THE rains in November helped replenish the supply of the Metropolitan Cebu Water District’s (MCWD) Jaclupan Facility in Talisay City and the Buhisan Dam in Cebu City, helping improve water services in areas already experiencing water rationing.
The Jaclupan Facility’s daily production this week is now at 25,000 cubic meters per day (cu. m.), a slight improvement from the 23,000 cu. m. per day last week.
However, this is the first time that the facility’s water production, which averages at 33,000 cu. m. per day, increased since August 2019.
MCWD acting general manager Stephen Yee said if the rainfall volume in December will be at the normal level, MCWD consumers from Talisay City to Cebu City will see an improvement in their water supply.
According to records of the weather bureau Pag-asa, it was only in July and October when the rainfall volume for Central Visayas reached the average level.
For August, September and November, the rainfall volume was below average.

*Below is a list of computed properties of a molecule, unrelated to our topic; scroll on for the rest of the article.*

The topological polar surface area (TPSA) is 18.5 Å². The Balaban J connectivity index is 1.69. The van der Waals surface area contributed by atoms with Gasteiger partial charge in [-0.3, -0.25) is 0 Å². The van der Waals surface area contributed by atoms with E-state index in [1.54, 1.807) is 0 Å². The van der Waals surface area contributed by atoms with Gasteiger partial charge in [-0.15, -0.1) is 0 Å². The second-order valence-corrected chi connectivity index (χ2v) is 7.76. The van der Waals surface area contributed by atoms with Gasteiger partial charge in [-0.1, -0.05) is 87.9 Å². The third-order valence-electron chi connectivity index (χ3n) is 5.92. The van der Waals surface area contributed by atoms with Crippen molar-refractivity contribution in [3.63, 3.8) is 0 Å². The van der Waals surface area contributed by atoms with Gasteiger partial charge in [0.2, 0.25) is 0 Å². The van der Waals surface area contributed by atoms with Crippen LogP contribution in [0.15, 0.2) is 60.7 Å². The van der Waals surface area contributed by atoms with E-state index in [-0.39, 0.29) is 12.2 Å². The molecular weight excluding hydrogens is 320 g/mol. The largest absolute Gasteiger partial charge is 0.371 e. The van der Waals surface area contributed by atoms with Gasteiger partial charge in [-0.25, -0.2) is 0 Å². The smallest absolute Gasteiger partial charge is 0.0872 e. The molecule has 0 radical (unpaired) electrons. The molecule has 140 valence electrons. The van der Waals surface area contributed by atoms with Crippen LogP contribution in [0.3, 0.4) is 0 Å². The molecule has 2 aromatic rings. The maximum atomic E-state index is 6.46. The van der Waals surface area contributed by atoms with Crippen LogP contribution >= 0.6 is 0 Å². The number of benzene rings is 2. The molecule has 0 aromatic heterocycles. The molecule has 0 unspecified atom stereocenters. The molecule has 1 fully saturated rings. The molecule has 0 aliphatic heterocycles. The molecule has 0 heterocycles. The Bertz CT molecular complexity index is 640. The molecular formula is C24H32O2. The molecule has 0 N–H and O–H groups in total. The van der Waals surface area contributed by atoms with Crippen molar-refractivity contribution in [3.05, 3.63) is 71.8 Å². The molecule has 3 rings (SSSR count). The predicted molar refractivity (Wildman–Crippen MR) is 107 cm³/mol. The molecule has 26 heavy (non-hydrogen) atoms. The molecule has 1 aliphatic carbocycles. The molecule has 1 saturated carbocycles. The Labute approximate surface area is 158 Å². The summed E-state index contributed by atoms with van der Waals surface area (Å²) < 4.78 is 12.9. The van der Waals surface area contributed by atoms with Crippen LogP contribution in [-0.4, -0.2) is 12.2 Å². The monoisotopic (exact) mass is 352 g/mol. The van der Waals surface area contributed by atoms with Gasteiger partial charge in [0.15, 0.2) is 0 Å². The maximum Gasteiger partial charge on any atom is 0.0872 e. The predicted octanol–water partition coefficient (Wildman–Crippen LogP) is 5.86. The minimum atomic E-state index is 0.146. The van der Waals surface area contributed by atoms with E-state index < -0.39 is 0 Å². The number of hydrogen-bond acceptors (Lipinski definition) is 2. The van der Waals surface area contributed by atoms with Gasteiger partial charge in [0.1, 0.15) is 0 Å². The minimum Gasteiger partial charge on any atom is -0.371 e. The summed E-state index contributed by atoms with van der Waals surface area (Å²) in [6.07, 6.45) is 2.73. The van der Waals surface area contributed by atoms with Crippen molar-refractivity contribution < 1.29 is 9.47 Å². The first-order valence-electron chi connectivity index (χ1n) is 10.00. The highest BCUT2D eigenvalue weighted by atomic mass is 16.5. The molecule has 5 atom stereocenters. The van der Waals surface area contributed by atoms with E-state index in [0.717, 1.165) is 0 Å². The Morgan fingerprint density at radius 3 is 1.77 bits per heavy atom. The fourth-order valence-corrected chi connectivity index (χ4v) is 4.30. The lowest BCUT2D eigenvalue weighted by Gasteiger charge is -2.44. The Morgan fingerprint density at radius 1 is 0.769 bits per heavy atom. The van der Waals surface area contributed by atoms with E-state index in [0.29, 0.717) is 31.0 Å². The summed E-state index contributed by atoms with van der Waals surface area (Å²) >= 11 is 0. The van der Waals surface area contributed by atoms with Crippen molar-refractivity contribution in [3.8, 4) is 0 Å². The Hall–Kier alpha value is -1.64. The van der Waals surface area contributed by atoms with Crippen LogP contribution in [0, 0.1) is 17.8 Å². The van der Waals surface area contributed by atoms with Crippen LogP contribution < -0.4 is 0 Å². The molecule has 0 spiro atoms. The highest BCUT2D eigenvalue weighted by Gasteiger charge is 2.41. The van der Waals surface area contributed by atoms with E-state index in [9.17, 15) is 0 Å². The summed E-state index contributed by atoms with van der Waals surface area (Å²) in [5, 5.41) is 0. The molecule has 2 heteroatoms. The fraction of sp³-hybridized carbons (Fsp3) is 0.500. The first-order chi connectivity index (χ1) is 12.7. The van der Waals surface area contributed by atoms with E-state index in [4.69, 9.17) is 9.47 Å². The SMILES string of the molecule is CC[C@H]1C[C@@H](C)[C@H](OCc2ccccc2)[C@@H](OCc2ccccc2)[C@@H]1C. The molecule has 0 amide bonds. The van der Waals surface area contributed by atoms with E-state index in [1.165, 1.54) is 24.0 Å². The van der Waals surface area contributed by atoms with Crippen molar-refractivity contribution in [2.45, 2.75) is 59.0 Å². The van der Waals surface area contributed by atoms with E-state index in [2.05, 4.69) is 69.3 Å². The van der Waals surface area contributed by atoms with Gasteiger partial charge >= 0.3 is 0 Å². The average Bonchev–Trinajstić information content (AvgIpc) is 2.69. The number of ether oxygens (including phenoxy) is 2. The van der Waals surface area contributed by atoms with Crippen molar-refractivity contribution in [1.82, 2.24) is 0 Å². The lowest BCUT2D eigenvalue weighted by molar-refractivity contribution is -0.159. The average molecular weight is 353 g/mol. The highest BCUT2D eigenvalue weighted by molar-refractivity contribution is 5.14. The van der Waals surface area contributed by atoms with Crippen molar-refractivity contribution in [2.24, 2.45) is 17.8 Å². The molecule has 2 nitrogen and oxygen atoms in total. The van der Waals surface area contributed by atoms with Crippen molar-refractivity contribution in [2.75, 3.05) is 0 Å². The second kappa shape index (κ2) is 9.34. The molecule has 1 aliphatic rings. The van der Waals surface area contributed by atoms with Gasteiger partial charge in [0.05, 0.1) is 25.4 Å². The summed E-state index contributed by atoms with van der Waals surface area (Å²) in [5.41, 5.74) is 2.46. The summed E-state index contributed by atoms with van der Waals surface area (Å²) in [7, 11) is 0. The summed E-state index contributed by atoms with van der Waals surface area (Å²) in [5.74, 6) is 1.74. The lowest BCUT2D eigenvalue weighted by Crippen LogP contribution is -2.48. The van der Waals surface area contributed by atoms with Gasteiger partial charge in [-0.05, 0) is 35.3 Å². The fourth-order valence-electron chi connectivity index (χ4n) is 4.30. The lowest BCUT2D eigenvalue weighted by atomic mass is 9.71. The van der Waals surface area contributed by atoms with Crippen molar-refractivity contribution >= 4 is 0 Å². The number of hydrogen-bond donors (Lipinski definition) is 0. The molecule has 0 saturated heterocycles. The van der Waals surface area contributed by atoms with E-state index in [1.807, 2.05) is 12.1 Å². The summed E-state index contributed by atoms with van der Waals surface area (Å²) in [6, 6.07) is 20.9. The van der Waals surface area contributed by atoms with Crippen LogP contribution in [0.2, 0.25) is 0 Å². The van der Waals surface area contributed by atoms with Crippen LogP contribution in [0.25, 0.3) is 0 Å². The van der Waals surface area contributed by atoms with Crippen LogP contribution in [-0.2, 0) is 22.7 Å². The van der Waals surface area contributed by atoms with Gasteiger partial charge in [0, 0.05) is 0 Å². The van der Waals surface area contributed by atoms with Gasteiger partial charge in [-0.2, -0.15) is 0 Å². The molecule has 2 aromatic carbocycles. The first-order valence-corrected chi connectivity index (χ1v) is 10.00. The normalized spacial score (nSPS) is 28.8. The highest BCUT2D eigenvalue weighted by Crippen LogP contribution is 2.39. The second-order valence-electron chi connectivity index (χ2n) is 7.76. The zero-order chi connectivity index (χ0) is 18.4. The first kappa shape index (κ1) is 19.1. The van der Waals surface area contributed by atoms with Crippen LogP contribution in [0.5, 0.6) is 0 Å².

Pag-asa recorded 63.4 millimeters (mm) of rain versus the average of 154.4 mm, or a deficit of 59 percent, for November.
However, this time, rains replenished the Mananga Watershed, the river and its tributaries resulting in an improved supply for the Jaclupan Facility.
Meanwhile, MCWD’s Buhisan Dam was also fed with more water from the Buhisan Watershed and its tributaries.
The dam, which had a production ranging from 2,000 to 2,800 cu. m. per day since August, is now supplying 3,500 cu. m. per day. Its average production is at 7,000 cu. m. per day.
This will result in longer service hours for MCWD’s consumers in south Cebu City up to the uptown area.
The water demand in Metro Cebu is estimated at 500,000 cu. m. per day, but MCWD produces only an average of 238,000 cu. m. per day.
Factors like population growth, economic and business opportunities and in-migration contributed to this fast increase in the water demand over the years in MCWD’s service area, which includes the cities of Cebu, Mandaue, Lapu-Lapu and Talisay and the municipalities of Consolacion, Liloan, Compostela and Cordova.
Meanwhile, overextraction, nitrate contamination and saltwater intrusion contributed to the depletion and shut down of a number of sources.
Starting August this year, MCWD lost over 20,000 cu. m. per day due to various problems encountered by its private water suppliers and the effects of the dry spell. (PR)